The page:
the ratio of republicans versus democrats and what i call personal polling? do you come across more republicans than democrats? how is that handled how is that handled in your survey? guest: where to start? beginninf where the campaign was and what was missed. before any of these candidates got into the race, we have seen it for over a decade, the country is off, wrong track. when you get the kind of numbers we have been seeing between 66% and 70%, that is not driven by just republicans are just independents or democrats. it is across the board. on the most part, it is across the board. what i have seen, and one thing
i like to do is track middle-class voters. an economicby a definition, but we consistently get about 72% of the american electorate be middle-class -- electorate being middle-class. and --frustration frustration more than anyone else. what i was hearing from the middle classes they were frustrated with the system, but angry and both ends of the equation. they were mad at the rich. they were met at the port to some extent. not that they were willing to help with the poor. they were mad at the poor because they get the programs. and they were getting an increasingly larger bill.
that was the core going into this campaign that has been distorted by both presidential campaigns. that basically they felt they were afraid the economy was going to decline before recovering from the last recession. they felt nervous would not come to our shores, but to their doorstep. they had seen examples continue with that. they felt that the american dream was getting further and further from their reach. that theirn dream children would be doing better. that was the core going into this campaign that i think has been twisted by the two campaigns as opposed to getting away from the core message. one of the problems i have seen in washington is that sometimes we don't look at core basic problem solving. that you talk about the solutions and implement
solutions and that creates a new set of problems. very often, what we are dealing with in campaigns is we have gone through that cycle so many times. that is what we are dealing with with obamacare. we are dealing with problems created by solutions, and not by the root problems. that is where the frustration comes with the american public. host: you shape that up in a question you ask if the country is on a right track or wrong track. it's her value in asking those questions? up in allis coming the surveys that the most important problem to deal with. trump wants to run a change election.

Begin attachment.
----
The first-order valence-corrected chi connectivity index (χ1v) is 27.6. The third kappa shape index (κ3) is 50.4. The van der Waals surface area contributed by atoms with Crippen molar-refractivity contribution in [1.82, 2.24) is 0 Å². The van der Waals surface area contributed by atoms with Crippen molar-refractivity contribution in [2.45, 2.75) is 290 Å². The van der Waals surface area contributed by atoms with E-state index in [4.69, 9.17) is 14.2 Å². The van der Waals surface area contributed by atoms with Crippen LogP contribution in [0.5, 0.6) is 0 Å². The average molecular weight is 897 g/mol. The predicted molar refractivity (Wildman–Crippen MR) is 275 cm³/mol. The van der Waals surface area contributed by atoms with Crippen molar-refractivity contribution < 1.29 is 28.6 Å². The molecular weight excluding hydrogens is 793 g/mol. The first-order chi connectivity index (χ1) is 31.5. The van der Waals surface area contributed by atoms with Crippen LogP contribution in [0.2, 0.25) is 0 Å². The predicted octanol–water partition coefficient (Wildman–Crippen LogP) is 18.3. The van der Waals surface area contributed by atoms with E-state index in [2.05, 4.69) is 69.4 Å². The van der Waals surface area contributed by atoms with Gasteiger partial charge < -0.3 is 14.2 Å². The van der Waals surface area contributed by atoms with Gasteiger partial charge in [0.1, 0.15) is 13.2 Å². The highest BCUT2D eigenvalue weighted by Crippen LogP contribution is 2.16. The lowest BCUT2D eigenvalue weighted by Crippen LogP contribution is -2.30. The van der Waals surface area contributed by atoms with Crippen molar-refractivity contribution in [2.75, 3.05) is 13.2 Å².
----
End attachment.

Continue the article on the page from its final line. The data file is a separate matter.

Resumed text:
what is interesting is with those voters who mentioned dysfunction and government, he is losing 10 points to hillary clinton. there are a lot of voters were not voting and either category -- voting in either category. the first candidate that would truly say here are the policies i will drive that will make america great again perhaps. more importantly, bring the economy to a progrowth economy and bring terrorism to a safer point in terms of our doorstep. and how do i bring the american dream back within reach for the middle class? neither candidate is making a good argument on that right now. a supporter of donald trump from houston, texas. this is gene.
go ahead. caller: good morning, gentlemen. good morning from texas. my question was about all of these polls. really level out to the point, hillary is 47% ahead. if you going to win the presidency? my biggest problem and i was going to ask ed, would you like to run for president? you got some good ideas. [laughter] comment.going to be my all politicians before they enter office should take a drug test and a lie detector. if they fail either of them, we don't want them. i will continue to listen to the reply. thank you, sir. guest: i always laugh when i
hear them saying about taking a drug test and a lie detector test. again, this is an argument that has been argued to a draw on who is honest and trustworthy. we ask that question not in terms of who got the highest percentage of that, but trump versus hillary, who do you think is honest and trustworthy? again, trump comes up short on that. polling in the week of the access hollywood tape. but he is five point down versus hillary in terms of who is more honest and trustworthy. someone who works on campaigns, one of the things i have been concerned with with trump, labeling his opponent different things. somemesouave to wonder is he trying labelisppen beree tsabedhaway?